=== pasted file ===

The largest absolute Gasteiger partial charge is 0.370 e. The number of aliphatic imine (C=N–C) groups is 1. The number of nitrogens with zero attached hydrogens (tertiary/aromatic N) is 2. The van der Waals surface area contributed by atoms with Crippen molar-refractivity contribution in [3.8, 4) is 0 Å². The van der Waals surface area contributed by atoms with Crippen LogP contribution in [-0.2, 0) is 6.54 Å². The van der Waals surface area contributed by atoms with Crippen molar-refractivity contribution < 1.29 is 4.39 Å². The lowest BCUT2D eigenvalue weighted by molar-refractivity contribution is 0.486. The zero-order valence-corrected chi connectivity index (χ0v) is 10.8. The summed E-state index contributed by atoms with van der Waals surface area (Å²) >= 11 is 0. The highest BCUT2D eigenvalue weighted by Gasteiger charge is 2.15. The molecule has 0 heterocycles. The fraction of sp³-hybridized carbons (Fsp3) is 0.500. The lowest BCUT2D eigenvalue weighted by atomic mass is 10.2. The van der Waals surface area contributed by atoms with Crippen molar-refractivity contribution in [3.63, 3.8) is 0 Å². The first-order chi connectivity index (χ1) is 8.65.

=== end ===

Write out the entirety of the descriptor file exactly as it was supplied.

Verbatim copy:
The largest absolute Gasteiger partial charge is 0.370 e. The number of aliphatic imine (C=N–C) groups is 1. The number of nitrogens with zero attached hydrogens (tertiary/aromatic N) is 2. The van der Waals surface area contributed by atoms with Crippen molar-refractivity contribution in [3.8, 4) is 0 Å². The van der Waals surface area contributed by atoms with Crippen LogP contribution in [-0.2, 0) is 6.54 Å². The van der Waals surface area contributed by atoms with Crippen molar-refractivity contribution < 1.29 is 4.39 Å². The lowest BCUT2D eigenvalue weighted by molar-refractivity contribution is 0.486. The zero-order valence-corrected chi connectivity index (χ0v) is 10.8. The summed E-state index contributed by atoms with van der Waals surface area (Å²) >= 11 is 0. The highest BCUT2D eigenvalue weighted by Gasteiger charge is 2.15. The molecule has 0 heterocycles. The fraction of sp³-hybridized carbons (Fsp3) is 0.500. The lowest BCUT2D eigenvalue weighted by atomic mass is 10.2. The van der Waals surface area contributed by atoms with Crippen molar-refractivity contribution in [3.63, 3.8) is 0 Å². The first-order chi connectivity index (χ1) is 8.65.